10 20 30 40 50 100

Gas pressure drop, cm of water across wet scrubber collection device

FIG. 14-130 Calvert's refined particle cut-size/power relationship for particle inertial impaction wet collectors. Ref. (R-19) by permission.

devices. The various curves fall close together and outline an imaginary curve that indicates the magnitude of pressure drop required as particle size decreases bound by the two limits of hydrophilic and hydrophobic particles. By calculating the required cut size for a given collection efficiency, Fig. 14-129 can also be used as a guide to deciding between different collection devices.

Subsequently, Calvert (R-19, p. 228) has combined mathematical modeling with performance tests on a variety of industrial scrubbers and has obtained a refinement of the power-input/cut-size relationship as shown in Fig. 14-130. He considers these relationships sufficiently reliable to use this data as a tool for selection of scrubber type and performance prediction. The power input for this figure is based solely on gas pressure drop across the device.

Collection of Fine Mists Inertial-impaction devices previously discussed give high efficiency on particles above 5 |m in size and often reasonable efficiency on particles down to 3 |m in size at moderate pressure drops. However, this mechanism becomes ineffective for particles smaller than 3 |m because of the particle gaslike mobility. Only impaction devices having extremely high energy input such as venturi scrubbers and a flooded mesh pad (the pad interstices really become miniature venturi scrubbers in parallel and in series) can give high collection efficiency on fine particles, defined as 2.5 or 3 |m and smaller, including the submicrometer range. Fine particles are subjected to brownian motion in gases, and diffusional deposition can be employed for their collection. Diffusional deposition becomes highly efficient as particles become smaller, especially below 0.2 to 0.3 |m. Table 14-28 shows typical displacement velocity of particles. Randomly oriented fiber beds having tortuous and narrow gas passages are suitable devices for utilizing this collection mechanism. (The dif-fusional collection mechanism is discussed in Sec. 17 under "Mechanisms of Dust Collection.") Other collection mechanisms which are efficient for fine particles are electrostatic forces and flux forces such as thermophoresis and diffusiophoresis. Particle growth and nucle-ation methods are also applicable. Efficient collection of fine particles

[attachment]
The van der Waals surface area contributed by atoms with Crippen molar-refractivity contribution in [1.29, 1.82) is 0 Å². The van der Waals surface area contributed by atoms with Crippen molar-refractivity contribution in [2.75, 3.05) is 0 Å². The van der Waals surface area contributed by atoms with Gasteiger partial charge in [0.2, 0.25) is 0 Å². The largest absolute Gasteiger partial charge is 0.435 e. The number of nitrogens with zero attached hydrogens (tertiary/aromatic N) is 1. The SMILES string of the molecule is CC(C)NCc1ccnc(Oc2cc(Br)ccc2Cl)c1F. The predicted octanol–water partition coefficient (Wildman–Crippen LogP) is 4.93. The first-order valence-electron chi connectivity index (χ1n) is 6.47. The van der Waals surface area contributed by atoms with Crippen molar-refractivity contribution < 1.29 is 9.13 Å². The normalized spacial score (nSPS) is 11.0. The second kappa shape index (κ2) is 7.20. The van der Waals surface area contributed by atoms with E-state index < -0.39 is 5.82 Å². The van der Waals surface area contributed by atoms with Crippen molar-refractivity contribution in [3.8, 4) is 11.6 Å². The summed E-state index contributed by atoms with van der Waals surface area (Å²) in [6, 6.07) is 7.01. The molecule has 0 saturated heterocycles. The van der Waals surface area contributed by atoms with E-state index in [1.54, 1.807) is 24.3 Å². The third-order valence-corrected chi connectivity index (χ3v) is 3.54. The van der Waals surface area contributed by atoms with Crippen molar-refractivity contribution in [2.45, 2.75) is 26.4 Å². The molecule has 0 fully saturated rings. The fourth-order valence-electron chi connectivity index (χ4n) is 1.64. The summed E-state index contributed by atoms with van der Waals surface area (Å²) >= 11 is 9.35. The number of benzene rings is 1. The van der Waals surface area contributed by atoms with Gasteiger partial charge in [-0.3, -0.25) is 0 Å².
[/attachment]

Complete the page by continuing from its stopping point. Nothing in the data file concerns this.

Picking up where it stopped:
TABLE 14-28 Brownian Movement of Particles*

Particle diameter, ^m

Brownian displacement of particle, ^m/s

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